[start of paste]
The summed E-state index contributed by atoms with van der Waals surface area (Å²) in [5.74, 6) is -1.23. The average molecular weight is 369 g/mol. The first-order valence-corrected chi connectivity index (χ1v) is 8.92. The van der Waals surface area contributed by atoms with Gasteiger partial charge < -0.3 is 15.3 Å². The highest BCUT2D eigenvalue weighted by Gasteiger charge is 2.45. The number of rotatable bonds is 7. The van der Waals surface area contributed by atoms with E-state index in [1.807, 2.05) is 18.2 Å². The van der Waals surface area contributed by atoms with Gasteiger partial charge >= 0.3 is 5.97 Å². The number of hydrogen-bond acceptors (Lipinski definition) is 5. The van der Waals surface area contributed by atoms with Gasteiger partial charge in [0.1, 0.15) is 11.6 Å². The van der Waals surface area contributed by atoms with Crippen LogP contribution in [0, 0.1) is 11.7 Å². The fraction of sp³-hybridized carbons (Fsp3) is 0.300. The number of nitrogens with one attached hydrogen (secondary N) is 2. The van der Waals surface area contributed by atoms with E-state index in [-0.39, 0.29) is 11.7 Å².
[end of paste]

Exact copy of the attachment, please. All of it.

The summed E-state index contributed by atoms with van der Waals surface area (Å²) in [5.74, 6) is -1.23. The average molecular weight is 369 g/mol. The first-order valence-corrected chi connectivity index (χ1v) is 8.92. The van der Waals surface area contributed by atoms with Gasteiger partial charge < -0.3 is 15.3 Å². The highest BCUT2D eigenvalue weighted by Gasteiger charge is 2.45. The number of rotatable bonds is 7. The van der Waals surface area contributed by atoms with E-state index in [1.807, 2.05) is 18.2 Å². The van der Waals surface area contributed by atoms with Gasteiger partial charge >= 0.3 is 5.97 Å². The number of hydrogen-bond acceptors (Lipinski definition) is 5. The van der Waals surface area contributed by atoms with Gasteiger partial charge in [0.1, 0.15) is 11.6 Å². The van der Waals surface area contributed by atoms with Crippen LogP contribution in [0, 0.1) is 11.7 Å². The fraction of sp³-hybridized carbons (Fsp3) is 0.300. The number of nitrogens with one attached hydrogen (secondary N) is 2. The van der Waals surface area contributed by atoms with E-state index in [-0.39, 0.29) is 11.7 Å².